Shooting’s Two Jewish Victims — A Scholar And A Beloved Leader — To Be Buried Thursday
The two Jewish victims of yesterday’s protracted shootout in Jersey City, N.J. will be buried tomorrow, according to a Hasidic community leader.
“They understand the urgency of needing to bury them in a Jewish cemetery as soon as possible,” said Hasidic community leader Yankev Meir during an interview on the Yiddish-language radio/podcast app, Yiddish24 today.
Leah Mindel Ferencz, 33, worked in the JC Kosher Supermarket and was the wife of owner Moishe Ferencz. She and her husband have three children, according to Chabad.
She was a “pioneer” in Jersey City, said Rabbi David Niederman, Executive Director of the United Jewish Organizations of Williamsburg during a press conference Wednesday.
“She and her husband were from the first people who moved to Jersey City, who could not afford a home for their growing family and figured, let’s go to place where it’s cheaper, and I’ll make an example, I’ll go there, I’ll open a grocery store so families can go and shop locally,” he said, “therefore growing the community — alleviating the pain of so many families who live under unbearable conditions.”
Rabbi Yitzchok Leifer and his wife, Bracha Leifer, lead a synagogue around the corner from the kosher grocery store where the shooting happened. Leah Mindel Ferencz was an “askente,” said Bracha— a Yiddish word used to describe a leader or beloved figure in the community.
When the Leifers’ daughter was getting married, Leah Mindel came early to the sheva brachot ceremony to bring food and set up.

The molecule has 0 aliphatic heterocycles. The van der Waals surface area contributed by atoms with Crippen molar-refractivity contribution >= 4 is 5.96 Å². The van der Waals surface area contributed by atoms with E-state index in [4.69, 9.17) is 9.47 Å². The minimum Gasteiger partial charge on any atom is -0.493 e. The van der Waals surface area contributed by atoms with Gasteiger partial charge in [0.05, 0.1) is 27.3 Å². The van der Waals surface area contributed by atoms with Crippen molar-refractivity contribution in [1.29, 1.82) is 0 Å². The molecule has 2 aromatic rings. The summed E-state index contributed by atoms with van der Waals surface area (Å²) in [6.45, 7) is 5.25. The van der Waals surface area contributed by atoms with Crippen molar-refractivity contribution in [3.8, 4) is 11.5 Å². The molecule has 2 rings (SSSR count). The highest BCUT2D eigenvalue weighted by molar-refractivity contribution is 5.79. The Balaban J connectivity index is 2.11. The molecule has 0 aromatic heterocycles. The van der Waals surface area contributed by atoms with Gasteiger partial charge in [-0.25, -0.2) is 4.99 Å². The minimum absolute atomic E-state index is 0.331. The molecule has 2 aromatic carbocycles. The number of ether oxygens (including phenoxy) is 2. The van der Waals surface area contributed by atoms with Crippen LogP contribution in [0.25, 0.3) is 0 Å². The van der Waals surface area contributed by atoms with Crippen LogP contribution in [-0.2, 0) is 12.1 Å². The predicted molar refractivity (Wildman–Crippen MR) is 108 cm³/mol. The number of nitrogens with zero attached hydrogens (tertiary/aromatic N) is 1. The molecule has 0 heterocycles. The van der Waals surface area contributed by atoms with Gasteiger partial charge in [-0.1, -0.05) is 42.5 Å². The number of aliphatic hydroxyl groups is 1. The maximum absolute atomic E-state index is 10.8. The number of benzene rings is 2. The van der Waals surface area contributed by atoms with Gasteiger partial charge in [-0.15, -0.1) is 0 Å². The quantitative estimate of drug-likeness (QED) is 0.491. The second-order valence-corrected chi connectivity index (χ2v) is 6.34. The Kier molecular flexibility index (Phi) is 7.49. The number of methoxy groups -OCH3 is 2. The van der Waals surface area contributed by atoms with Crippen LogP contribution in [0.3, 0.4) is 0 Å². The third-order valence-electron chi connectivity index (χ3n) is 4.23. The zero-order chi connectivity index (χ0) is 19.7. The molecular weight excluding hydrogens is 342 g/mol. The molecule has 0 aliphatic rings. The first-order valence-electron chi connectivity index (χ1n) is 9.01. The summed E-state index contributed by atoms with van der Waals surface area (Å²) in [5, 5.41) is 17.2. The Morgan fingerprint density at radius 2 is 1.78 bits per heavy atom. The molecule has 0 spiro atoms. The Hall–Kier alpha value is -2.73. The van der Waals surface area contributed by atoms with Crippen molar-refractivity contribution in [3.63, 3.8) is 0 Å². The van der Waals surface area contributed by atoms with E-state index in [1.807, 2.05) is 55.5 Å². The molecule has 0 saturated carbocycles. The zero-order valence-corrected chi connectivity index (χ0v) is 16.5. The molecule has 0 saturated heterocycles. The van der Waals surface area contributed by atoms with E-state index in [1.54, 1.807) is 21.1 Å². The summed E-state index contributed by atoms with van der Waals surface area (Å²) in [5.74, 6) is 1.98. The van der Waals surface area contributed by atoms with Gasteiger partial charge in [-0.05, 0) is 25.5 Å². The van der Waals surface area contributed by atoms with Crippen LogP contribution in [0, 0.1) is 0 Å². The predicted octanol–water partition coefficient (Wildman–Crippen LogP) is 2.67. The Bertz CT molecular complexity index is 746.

“She’d do anything to help a fellow Jew,” said Yitzchok. “I can’t imagine what the town will do without her.”
Deutsch was a devoted scholar and was involved in the organization of a major food drive that benefits 2,000 families, according to Niederman. He also participated in a two-day bike ride to benefit a charity serving children with cancer.
The charity, Chai Lifeline, described Deutsch as a “devoted” volunteer.
A third victim is being named as Miguel Douglas by the authorities, but his family’s social media posts indicate his name is Douglas Rodriguez. He was 49 and an employee at the store who was not a member of the Jewish community, according to Niederman. He came to the United States from Ecuador and has an 11-year-old daughter, according to elected officials. A relative on Twitter called him “un modelo a seguir,” a role model.
Niederman became emotional as he spoke about “a few hundred bullets” that killed Deutsch.
“How can we, as a community, as a people, hear that?” he said.
There are about 20 individuals, mainly volunteers, called misaskim that are at the scene of the crime, preserving the bodies as mandated by Jewish law. They typically visit crime scenes where Orthodox Jews are among the deceased to collect all of the organic matter to make sure everything is buried.
The bodies have been taken to the medical examiner‘s office in Newark.
A police officer also died on Tuesday; Det. Joseph Seals was a father of five lauded as “our leading police officer in removing guns from the street.” He was killed at a cemetery after encountering the alleged perpetrators, David Anderson and Francine Graham, and trying to question them about the U-Haul they were driving. That vehicle had also been linked to the Bayonne, N.J. murder of an Uber driver. Anderson and Graham drove to the nearby JC Kosher Supermarket in that U-Haul, which had a pipe bomb and firearms inside. Anderson and Graham died inside the market.
Aiden Pink contributed reporting.